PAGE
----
If this sixth album is the first you’ve heard of mysterious Finnish sextet Dark Buddha Rising, you’re certainly not alone. Four of their first five records were released either independently or on an obscure Finnish label, before 2013’s Dakhmandal, released on not-so-obscure Finnish label Svart Records, led to an appearance at Roadburn and subsequent signing to Neurot.
When it comes to comparative points, you could definitely mention Neurosis here, along with other recent Neurot signing Ufomammut. Like both aforementioned artists—but particularly the latter—Dark Buddha’s tunes trend towards epic lengths, with this, their North American debut, being perhaps their most extreme example. In fact, there are only two songs on Inversum … but they each exceed 23 minutes.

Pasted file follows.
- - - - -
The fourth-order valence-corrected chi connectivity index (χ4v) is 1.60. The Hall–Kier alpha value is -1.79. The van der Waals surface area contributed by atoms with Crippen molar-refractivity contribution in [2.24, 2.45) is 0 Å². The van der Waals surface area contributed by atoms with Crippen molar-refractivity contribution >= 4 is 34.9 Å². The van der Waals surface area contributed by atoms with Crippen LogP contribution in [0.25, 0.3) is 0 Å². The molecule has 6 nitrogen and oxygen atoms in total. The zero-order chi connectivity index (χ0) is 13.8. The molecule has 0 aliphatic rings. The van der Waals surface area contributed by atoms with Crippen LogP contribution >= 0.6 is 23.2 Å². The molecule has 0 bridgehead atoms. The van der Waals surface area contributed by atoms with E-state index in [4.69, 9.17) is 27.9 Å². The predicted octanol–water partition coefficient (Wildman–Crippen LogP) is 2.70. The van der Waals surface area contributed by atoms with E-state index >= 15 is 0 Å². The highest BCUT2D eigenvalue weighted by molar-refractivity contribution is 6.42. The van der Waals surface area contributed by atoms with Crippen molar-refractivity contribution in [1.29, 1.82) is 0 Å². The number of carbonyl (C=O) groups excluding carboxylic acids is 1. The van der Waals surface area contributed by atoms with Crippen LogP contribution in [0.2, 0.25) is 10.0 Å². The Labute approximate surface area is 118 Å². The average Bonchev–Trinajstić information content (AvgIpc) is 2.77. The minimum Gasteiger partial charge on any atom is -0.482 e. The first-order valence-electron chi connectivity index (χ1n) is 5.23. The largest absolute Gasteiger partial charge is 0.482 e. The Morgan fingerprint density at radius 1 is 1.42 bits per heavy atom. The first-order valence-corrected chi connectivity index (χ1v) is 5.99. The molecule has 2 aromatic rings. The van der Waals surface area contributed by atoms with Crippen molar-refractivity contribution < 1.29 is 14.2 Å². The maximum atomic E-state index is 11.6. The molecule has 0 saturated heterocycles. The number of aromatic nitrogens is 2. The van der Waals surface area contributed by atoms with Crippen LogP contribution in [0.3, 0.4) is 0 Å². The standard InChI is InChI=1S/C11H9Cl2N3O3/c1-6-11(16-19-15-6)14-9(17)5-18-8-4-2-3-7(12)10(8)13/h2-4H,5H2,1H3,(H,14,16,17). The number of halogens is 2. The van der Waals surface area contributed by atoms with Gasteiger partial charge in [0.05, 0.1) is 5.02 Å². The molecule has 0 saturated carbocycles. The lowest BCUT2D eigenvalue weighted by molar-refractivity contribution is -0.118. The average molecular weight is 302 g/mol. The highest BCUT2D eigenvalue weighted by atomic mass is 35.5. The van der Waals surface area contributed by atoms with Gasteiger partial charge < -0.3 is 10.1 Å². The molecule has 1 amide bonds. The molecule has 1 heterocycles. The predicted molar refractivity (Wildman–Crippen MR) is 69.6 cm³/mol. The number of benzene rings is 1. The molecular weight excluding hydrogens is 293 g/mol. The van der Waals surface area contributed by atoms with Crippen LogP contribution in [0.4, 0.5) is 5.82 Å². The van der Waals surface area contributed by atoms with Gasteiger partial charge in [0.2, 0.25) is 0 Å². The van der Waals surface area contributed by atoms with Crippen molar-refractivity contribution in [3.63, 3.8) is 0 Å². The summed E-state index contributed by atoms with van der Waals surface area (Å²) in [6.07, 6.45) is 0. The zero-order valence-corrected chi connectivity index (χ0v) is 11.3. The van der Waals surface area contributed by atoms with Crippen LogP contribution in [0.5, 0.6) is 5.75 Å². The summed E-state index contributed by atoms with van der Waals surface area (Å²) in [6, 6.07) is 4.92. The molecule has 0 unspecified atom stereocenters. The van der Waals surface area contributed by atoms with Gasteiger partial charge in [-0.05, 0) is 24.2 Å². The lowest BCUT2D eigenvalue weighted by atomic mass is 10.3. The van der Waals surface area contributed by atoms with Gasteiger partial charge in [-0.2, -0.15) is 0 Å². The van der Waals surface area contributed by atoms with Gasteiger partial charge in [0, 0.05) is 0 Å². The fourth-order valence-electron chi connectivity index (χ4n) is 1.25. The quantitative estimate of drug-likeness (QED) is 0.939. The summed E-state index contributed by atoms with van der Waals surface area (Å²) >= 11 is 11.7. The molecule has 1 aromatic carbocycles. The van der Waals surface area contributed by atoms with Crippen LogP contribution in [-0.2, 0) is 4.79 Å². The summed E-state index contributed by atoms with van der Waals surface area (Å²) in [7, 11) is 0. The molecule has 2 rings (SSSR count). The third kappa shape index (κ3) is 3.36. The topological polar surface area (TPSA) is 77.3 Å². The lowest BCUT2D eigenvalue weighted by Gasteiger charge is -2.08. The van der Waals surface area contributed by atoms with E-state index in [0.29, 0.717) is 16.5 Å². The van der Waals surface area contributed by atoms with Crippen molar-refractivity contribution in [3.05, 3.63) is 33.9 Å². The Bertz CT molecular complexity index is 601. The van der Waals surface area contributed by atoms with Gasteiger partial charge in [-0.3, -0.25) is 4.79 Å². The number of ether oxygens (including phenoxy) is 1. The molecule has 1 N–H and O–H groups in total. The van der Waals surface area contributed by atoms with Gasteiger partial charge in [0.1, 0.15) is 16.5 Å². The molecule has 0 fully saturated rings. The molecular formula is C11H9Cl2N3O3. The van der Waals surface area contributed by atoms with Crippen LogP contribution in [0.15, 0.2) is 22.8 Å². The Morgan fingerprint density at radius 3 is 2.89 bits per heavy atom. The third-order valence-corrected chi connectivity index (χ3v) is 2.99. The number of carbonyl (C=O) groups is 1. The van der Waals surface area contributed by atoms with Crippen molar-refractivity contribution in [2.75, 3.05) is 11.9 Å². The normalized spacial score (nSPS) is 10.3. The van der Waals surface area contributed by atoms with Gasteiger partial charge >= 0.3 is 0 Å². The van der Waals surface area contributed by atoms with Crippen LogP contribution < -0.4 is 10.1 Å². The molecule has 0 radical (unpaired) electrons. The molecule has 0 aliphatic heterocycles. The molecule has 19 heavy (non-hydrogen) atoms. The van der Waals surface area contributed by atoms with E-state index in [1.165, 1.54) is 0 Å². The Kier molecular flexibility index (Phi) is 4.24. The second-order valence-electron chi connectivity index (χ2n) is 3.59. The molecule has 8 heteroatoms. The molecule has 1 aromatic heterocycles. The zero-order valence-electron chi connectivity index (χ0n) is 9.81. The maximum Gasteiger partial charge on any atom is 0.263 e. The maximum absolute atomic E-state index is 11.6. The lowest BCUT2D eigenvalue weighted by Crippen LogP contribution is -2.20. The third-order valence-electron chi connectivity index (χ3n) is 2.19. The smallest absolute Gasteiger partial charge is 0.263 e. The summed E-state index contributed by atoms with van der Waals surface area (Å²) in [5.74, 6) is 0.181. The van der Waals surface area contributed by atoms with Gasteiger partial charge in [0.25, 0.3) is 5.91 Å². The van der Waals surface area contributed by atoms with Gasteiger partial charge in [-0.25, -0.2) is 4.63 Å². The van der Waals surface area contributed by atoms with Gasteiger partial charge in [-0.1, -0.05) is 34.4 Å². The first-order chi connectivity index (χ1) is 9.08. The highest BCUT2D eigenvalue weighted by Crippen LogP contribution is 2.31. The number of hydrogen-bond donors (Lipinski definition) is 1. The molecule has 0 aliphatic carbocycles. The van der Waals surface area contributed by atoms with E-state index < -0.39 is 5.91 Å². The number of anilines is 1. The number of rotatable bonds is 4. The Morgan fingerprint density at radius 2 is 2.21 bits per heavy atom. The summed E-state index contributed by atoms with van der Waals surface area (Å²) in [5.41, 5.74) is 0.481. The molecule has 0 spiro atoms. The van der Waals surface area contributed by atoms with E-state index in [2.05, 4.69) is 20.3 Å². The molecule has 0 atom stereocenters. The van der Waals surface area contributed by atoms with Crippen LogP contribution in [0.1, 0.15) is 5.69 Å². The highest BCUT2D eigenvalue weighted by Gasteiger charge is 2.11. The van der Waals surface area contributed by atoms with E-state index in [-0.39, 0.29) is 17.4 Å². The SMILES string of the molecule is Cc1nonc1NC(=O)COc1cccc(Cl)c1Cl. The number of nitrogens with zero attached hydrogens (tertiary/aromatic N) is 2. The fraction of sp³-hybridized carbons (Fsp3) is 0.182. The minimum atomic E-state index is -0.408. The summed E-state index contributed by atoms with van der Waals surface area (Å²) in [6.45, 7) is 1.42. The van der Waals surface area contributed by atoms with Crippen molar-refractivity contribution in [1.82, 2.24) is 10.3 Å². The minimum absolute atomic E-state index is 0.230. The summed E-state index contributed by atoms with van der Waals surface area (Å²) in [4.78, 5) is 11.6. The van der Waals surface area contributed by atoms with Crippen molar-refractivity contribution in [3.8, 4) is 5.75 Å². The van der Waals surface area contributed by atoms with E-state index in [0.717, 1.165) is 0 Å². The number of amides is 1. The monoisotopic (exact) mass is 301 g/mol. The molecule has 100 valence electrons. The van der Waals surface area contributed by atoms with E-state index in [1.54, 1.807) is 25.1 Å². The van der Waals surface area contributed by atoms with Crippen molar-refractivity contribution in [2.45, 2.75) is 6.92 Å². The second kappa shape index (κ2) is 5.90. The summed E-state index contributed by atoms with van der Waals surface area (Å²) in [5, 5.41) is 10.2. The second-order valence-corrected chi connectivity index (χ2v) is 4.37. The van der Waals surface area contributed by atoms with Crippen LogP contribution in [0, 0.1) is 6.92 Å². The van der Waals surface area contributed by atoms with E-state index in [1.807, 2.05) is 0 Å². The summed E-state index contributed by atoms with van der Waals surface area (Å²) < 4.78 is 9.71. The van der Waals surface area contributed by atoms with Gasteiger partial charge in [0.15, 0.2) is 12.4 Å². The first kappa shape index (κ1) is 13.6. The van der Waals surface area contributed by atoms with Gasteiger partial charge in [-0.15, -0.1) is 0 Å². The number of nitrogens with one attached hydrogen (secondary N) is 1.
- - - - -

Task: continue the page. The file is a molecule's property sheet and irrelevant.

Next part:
Suffice to say, opening track “Eso” has a long, slow buildup, with several seconds of sparse, echoing synths begetting the first appearance of a slow, mellow rhythm section. I keep waiting for a crescendo, as the song descends into the vaguely mideastern droney sound played by OM, complete with oddly chanting vocals. As the chanting gives way to blackened screams, we get a taste of downtuned death/doom à la Winter as the first repetitive heavy riff kicks in, ahead of a more grating, post-sludge riff pattern more akin to Ufomammut. The latter half of this lengthy number mostly consists of blackened wails, walls of feedback, and semi-tribal drumming with heavy snare crashes. More like Ugh-fomammut, if you ask me.
Second track “Exo” is hardly more enticing off the bat than its predecessor, with long, drawn-out drone synths and the repeated sound of a coffin opening interspersed with some unintelligible mumbles. A military-style snare brings the proceedings to an inauspicious start along with some loudly-ringing guitar notes, before we get a bit of NeurIsis-style meandering post-sludge riffage. There are a couple decent heavy passages here, but not nearly enough to fill 23 minutes. Can’t see myself coming back to this very often.